Supernova 2014J in the nearby galaxy M82 — less than 12 million light-years away — exploded January 14, 2014, and was the closest “standard candle” supernova in at least 42 years. An impressive coordinated observational effort orchestrated by the intermediate Palomar Transient Factory (iPTF) team and led by Ariel Goobar from the Oskar Klein Center (OKC) at Stockholm University provides important new clues into the nature of these explosions, as well as the environments where they take place. The proximity of SN2014J allowed the iPTF team to study this important class of stellar explosions known as type Ia supernovae over a wide wavelength range, starting just hours after the deduced explosion time.
Furthermore, Goobar and collaborators used pre-explosion images of the region of M82 where the supernova went off, both from the Hubble Space Telescope and from the Palomar Oschin Telescope, to search for a star in the location of the explosion or possible earlier nova eruptions. The lack of pre-explosion detections suggests that the supernova may have originated in the merging of compact faint objects, e.g., two white dwarf stars, the kind of Earth-sized stars that our Sun will evolve into once it runs out of nuclear fuel.
“Until very recently, the leading model for standard candle supernovae was thought to include a companion star from which material was stripped by the white dwarf until the accumulated mass could no longer be sustained by the outwards pressure, leading to a runaway thermonuclear explosion,” said Goobar. “The observations of SN2014J are challenging for this theoretical picture.”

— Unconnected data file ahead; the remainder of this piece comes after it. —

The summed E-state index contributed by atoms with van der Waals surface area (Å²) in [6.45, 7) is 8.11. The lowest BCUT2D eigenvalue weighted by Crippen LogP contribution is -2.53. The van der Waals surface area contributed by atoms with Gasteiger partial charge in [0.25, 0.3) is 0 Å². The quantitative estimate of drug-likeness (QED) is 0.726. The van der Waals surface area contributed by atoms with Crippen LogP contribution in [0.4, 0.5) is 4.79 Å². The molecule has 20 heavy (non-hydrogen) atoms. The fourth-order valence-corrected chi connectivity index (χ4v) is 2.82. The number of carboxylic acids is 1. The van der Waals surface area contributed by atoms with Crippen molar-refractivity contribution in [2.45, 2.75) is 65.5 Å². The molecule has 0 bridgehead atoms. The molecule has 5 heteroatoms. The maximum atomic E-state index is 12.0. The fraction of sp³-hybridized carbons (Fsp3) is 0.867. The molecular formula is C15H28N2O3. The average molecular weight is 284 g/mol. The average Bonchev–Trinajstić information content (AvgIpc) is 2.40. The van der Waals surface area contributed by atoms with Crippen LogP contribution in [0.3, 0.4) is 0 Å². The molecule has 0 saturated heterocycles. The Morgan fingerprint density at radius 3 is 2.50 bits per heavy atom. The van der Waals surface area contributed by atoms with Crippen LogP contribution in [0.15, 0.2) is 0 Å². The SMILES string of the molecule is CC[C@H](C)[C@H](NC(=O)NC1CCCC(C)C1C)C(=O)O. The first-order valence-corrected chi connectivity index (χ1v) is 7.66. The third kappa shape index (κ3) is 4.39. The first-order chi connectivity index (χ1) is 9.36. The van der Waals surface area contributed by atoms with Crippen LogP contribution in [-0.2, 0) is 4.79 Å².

Type Ia supernovae are among the best tools to measure cosmological distances. Thanks to their consistent peak brightness, these “standard candles” are used to map the expansion history of the universe. In 1998, distance measurements using supernovae led to a paradigm shift in cosmology and fundamental physics: The expansion of the universe is speeding up, contrary to the expectations from the attractive nature of gravitational forces — a mysterious new cosmic component, “dark energy,” has been invoked to explain this unexpected phenomenon. This discovery was awarded the 2011 Nobel Prize in physics.
“Since type Ia supernovae are very rare, occurring only once every several hundred years in a galaxy like ours, there have been very few opportunities to study these explosions in great detail,” said Rahman Amanullah, from OKC. “SN2014J in the nearby galaxy M82 is a very welcome exception.”
A better understanding of the physics behind type Ia supernovae and the material surrounding the explosion and dimming some of the light is crucial to further refine the measurements of the expansion history of the universe. “Many supernovae explode in clean environments, free of dust in the line of sight,” said Joel Johansson from OKC. “This is not the case for SN2014J, which gives us a unique opportunity to study both the properties of the supernova explosion but also of the intervening dust.”
The lessons learned by the studies of SN2014J may be very useful for the analysis of the large type Ia supernovae sample that scientists have collected over decades, especially the astrophysical corrections needed to make accurate distance estimates. Only then may we be able to tell what is causing the accelerated expansion of the cosmos.